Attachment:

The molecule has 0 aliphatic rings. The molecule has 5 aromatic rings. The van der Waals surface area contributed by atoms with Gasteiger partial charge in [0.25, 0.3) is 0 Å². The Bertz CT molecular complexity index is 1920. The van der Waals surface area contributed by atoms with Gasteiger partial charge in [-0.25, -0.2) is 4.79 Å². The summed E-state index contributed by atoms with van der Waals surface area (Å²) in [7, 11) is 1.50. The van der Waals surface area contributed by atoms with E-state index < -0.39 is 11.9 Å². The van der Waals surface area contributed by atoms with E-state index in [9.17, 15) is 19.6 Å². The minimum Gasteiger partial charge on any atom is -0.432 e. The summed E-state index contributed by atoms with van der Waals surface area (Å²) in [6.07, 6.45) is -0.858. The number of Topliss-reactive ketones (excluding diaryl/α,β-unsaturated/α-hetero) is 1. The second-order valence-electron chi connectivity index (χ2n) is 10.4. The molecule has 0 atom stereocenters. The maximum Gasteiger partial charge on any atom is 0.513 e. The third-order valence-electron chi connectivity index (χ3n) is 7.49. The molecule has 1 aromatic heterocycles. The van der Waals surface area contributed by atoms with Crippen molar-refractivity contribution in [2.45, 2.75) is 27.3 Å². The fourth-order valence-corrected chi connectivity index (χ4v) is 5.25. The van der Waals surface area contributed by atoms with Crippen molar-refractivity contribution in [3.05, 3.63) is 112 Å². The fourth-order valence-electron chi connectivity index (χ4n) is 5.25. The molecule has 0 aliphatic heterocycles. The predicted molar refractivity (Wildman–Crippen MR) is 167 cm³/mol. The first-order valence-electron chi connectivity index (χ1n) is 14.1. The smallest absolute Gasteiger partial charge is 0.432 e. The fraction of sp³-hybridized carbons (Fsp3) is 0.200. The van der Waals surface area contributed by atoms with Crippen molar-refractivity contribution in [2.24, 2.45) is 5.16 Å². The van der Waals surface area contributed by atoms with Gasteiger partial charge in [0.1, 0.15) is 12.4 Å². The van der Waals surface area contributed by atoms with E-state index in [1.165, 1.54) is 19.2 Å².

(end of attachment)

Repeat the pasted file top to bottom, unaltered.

The molecule has 0 aliphatic rings. The molecule has 5 aromatic rings. The van der Waals surface area contributed by atoms with Gasteiger partial charge in [0.25, 0.3) is 0 Å². The Bertz CT molecular complexity index is 1920. The van der Waals surface area contributed by atoms with Gasteiger partial charge in [-0.25, -0.2) is 4.79 Å². The summed E-state index contributed by atoms with van der Waals surface area (Å²) in [7, 11) is 1.50. The van der Waals surface area contributed by atoms with E-state index < -0.39 is 11.9 Å². The van der Waals surface area contributed by atoms with E-state index in [9.17, 15) is 19.6 Å². The minimum Gasteiger partial charge on any atom is -0.432 e. The summed E-state index contributed by atoms with van der Waals surface area (Å²) in [6.07, 6.45) is -0.858. The number of Topliss-reactive ketones (excluding diaryl/α,β-unsaturated/α-hetero) is 1. The second-order valence-electron chi connectivity index (χ2n) is 10.4. The molecule has 0 atom stereocenters. The maximum Gasteiger partial charge on any atom is 0.513 e. The third-order valence-electron chi connectivity index (χ3n) is 7.49. The molecule has 1 aromatic heterocycles. The van der Waals surface area contributed by atoms with Crippen molar-refractivity contribution in [2.45, 2.75) is 27.3 Å². The fourth-order valence-corrected chi connectivity index (χ4v) is 5.25. The van der Waals surface area contributed by atoms with Crippen molar-refractivity contribution in [3.05, 3.63) is 112 Å². The fourth-order valence-electron chi connectivity index (χ4n) is 5.25. The molecule has 0 aliphatic heterocycles. The predicted molar refractivity (Wildman–Crippen MR) is 167 cm³/mol. The first-order valence-electron chi connectivity index (χ1n) is 14.1. The smallest absolute Gasteiger partial charge is 0.432 e. The fraction of sp³-hybridized carbons (Fsp3) is 0.200. The van der Waals surface area contributed by atoms with Crippen molar-refractivity contribution in [2.24, 2.45) is 5.16 Å². The van der Waals surface area contributed by atoms with Gasteiger partial charge in [0.1, 0.15) is 12.4 Å². The van der Waals surface area contributed by atoms with E-state index in [1.165, 1.54) is 19.2 Å².